Vietnam seeks South Korean support in troubled waters

By Reuters/My Pham   March 20, 2017 | 05:26 pm PT
Vietnam seeks South Korean support in troubled waters
South Korean Foreign Minister Yun Byung-Se (L) is welcomed by Vietnam's Deputy Prime Minister Pham Binh Minh in Hanoi, Vietnam March 20, 2017. Photo by Reuters/Kham
South Korea is willing to promote ties with Vietnam despite instability over the impeachment of President Park Geun-hye.

Vietnam's Prime Minister sought support for the nation's stance in the East Sea, internationally known as the South China Sea, when he met South Korea's foreign minister in Hanoi on Monday.

Vietnam is the country most openly at odds with China over the waterway since the Philippines pulled back from confrontation under President Rodrigo Duterte.

"The Prime Minister proposed that South Korea continue its support over the position of Vietnam and Southeast Asia on the East Sea issue and to help the country improve its law enforcement at the sea", the government said in a statement on its website after the meeting between Prime Minister Nguyen Xuan Phuc and South Korea's Foreign Minister Yun Byung-se.

The statement did not say whether South Korea backed Vietnam's position on the East Sea.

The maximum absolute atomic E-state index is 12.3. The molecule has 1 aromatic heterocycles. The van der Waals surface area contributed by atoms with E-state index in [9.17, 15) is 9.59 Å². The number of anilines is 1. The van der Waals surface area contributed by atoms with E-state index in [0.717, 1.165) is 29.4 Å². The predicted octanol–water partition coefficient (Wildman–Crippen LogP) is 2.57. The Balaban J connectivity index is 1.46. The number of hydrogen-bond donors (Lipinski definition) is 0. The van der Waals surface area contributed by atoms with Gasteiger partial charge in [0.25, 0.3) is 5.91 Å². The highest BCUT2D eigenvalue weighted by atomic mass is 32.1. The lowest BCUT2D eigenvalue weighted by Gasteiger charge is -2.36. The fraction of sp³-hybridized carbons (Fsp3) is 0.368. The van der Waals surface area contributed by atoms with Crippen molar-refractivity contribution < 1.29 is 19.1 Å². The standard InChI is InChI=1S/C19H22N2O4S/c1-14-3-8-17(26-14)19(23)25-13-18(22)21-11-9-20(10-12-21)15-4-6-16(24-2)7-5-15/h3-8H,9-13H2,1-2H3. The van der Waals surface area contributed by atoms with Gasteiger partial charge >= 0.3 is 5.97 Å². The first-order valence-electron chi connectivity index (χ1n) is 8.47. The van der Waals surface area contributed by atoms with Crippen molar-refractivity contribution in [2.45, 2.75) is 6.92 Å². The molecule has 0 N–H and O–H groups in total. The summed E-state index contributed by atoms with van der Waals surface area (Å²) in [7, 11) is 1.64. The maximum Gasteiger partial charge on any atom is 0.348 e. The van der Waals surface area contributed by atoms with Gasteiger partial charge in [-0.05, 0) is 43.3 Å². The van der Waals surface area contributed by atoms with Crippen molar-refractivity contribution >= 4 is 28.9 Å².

Yun did affirm his country's willingness to promote ties despite instability in South Korea after the ousting of President Park Geun-hye over a graft scandal.

South Korea is Vietnam's biggest foreign investor thanks to companies like Samsung.

South Korea and China are currently in dispute over deployment of the U.S. anti-missile defence system. The former on Monday has complained to the World Trade Organization about Chinese retaliation against its companies over the deployment.

Last week, Vietnam demanded China stop sending cruise ships to the area in response to one of Beijing's latest moves to bolster its claims to the strategic waterway.

China claims 90 percent of the potentially energy-rich South China Sea. Brunei, Malaysia, the Philippines, Vietnam and Taiwan lay claim to parts of the route, through which about $5 trillion of trade passes each year.

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